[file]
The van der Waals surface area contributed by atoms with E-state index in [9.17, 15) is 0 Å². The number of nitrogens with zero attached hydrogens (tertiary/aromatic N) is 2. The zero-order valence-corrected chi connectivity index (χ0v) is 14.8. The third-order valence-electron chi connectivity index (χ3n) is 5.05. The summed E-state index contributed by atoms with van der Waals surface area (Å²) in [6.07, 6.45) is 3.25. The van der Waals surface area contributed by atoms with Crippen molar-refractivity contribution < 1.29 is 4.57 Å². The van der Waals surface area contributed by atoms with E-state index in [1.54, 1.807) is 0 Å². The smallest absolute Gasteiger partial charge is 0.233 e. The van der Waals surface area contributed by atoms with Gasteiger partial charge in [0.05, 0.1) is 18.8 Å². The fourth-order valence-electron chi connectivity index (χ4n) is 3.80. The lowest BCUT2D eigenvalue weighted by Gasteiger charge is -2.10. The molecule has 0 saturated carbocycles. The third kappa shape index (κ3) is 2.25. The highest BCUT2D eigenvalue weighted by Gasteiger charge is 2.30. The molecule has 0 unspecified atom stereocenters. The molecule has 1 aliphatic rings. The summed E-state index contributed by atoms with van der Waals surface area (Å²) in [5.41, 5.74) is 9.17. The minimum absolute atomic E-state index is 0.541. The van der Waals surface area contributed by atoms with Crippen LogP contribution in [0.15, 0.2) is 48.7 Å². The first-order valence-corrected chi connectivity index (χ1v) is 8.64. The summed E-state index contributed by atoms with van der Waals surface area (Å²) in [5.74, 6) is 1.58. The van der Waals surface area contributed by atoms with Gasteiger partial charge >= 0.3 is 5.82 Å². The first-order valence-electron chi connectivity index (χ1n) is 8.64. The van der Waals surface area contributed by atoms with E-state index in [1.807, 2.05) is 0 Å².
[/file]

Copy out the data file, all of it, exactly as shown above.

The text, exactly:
The van der Waals surface area contributed by atoms with E-state index in [9.17, 15) is 0 Å². The number of nitrogens with zero attached hydrogens (tertiary/aromatic N) is 2. The zero-order valence-corrected chi connectivity index (χ0v) is 14.8. The third-order valence-electron chi connectivity index (χ3n) is 5.05. The summed E-state index contributed by atoms with van der Waals surface area (Å²) in [6.07, 6.45) is 3.25. The van der Waals surface area contributed by atoms with Crippen molar-refractivity contribution < 1.29 is 4.57 Å². The van der Waals surface area contributed by atoms with E-state index in [1.54, 1.807) is 0 Å². The smallest absolute Gasteiger partial charge is 0.233 e. The van der Waals surface area contributed by atoms with Gasteiger partial charge in [0.05, 0.1) is 18.8 Å². The fourth-order valence-electron chi connectivity index (χ4n) is 3.80. The lowest BCUT2D eigenvalue weighted by Gasteiger charge is -2.10. The molecule has 0 saturated carbocycles. The third kappa shape index (κ3) is 2.25. The highest BCUT2D eigenvalue weighted by Gasteiger charge is 2.30. The molecule has 0 unspecified atom stereocenters. The molecule has 1 aliphatic rings. The summed E-state index contributed by atoms with van der Waals surface area (Å²) in [5.41, 5.74) is 9.17. The minimum absolute atomic E-state index is 0.541. The van der Waals surface area contributed by atoms with Crippen LogP contribution in [0.15, 0.2) is 48.7 Å². The first-order valence-corrected chi connectivity index (χ1v) is 8.64. The summed E-state index contributed by atoms with van der Waals surface area (Å²) in [5.74, 6) is 1.58. The van der Waals surface area contributed by atoms with Gasteiger partial charge >= 0.3 is 5.82 Å². The first-order valence-electron chi connectivity index (χ1n) is 8.64. The van der Waals surface area contributed by atoms with E-state index in [1.807, 2.05) is 0 Å².